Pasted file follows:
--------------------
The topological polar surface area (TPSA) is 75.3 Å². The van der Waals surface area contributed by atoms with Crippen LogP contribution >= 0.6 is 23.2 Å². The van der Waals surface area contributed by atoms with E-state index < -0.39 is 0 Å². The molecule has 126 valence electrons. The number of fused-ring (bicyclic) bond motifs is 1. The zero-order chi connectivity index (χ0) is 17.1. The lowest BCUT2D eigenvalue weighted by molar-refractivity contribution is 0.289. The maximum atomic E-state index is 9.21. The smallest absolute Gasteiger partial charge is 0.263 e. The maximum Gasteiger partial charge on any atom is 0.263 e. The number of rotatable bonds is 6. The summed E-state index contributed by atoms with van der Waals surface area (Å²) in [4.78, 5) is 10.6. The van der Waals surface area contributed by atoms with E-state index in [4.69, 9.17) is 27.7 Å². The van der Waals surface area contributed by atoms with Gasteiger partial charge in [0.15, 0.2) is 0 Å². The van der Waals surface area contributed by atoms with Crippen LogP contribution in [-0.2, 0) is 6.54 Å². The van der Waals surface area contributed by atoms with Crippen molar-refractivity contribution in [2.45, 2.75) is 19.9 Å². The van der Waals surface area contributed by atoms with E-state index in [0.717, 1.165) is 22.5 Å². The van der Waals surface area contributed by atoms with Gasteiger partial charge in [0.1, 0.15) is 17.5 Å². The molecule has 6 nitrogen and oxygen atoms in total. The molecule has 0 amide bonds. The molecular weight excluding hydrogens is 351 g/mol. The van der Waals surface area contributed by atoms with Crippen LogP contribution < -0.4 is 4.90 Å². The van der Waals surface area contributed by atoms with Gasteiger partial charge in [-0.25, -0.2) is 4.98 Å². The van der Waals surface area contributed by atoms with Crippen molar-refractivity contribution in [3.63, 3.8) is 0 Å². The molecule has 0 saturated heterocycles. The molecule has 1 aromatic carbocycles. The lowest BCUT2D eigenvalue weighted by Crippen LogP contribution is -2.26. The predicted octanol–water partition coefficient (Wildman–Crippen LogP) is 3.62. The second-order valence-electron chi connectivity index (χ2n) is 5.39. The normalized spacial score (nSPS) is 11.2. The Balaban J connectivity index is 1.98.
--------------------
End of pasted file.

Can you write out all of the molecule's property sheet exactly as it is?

The topological polar surface area (TPSA) is 75.3 Å². The van der Waals surface area contributed by atoms with Crippen LogP contribution >= 0.6 is 23.2 Å². The van der Waals surface area contributed by atoms with E-state index < -0.39 is 0 Å². The molecule has 126 valence electrons. The number of fused-ring (bicyclic) bond motifs is 1. The zero-order chi connectivity index (χ0) is 17.1. The lowest BCUT2D eigenvalue weighted by molar-refractivity contribution is 0.289. The maximum atomic E-state index is 9.21. The smallest absolute Gasteiger partial charge is 0.263 e. The maximum Gasteiger partial charge on any atom is 0.263 e. The number of rotatable bonds is 6. The summed E-state index contributed by atoms with van der Waals surface area (Å²) in [4.78, 5) is 10.6. The van der Waals surface area contributed by atoms with E-state index in [4.69, 9.17) is 27.7 Å². The van der Waals surface area contributed by atoms with Gasteiger partial charge in [0.15, 0.2) is 0 Å². The van der Waals surface area contributed by atoms with Crippen LogP contribution in [-0.2, 0) is 6.54 Å². The van der Waals surface area contributed by atoms with Crippen molar-refractivity contribution in [2.45, 2.75) is 19.9 Å². The van der Waals surface area contributed by atoms with E-state index in [0.717, 1.165) is 22.5 Å². The van der Waals surface area contributed by atoms with Gasteiger partial charge in [0.1, 0.15) is 17.5 Å². The molecule has 6 nitrogen and oxygen atoms in total. The molecule has 0 amide bonds. The molecular weight excluding hydrogens is 351 g/mol. The van der Waals surface area contributed by atoms with Crippen LogP contribution < -0.4 is 4.90 Å². The van der Waals surface area contributed by atoms with Gasteiger partial charge in [-0.25, -0.2) is 4.98 Å². The van der Waals surface area contributed by atoms with Crippen molar-refractivity contribution in [3.63, 3.8) is 0 Å². The molecule has 0 saturated heterocycles. The molecule has 1 aromatic carbocycles. The lowest BCUT2D eigenvalue weighted by Crippen LogP contribution is -2.26. The predicted octanol–water partition coefficient (Wildman–Crippen LogP) is 3.62. The second-order valence-electron chi connectivity index (χ2n) is 5.39. The normalized spacial score (nSPS) is 11.2. The Balaban J connectivity index is 1.98.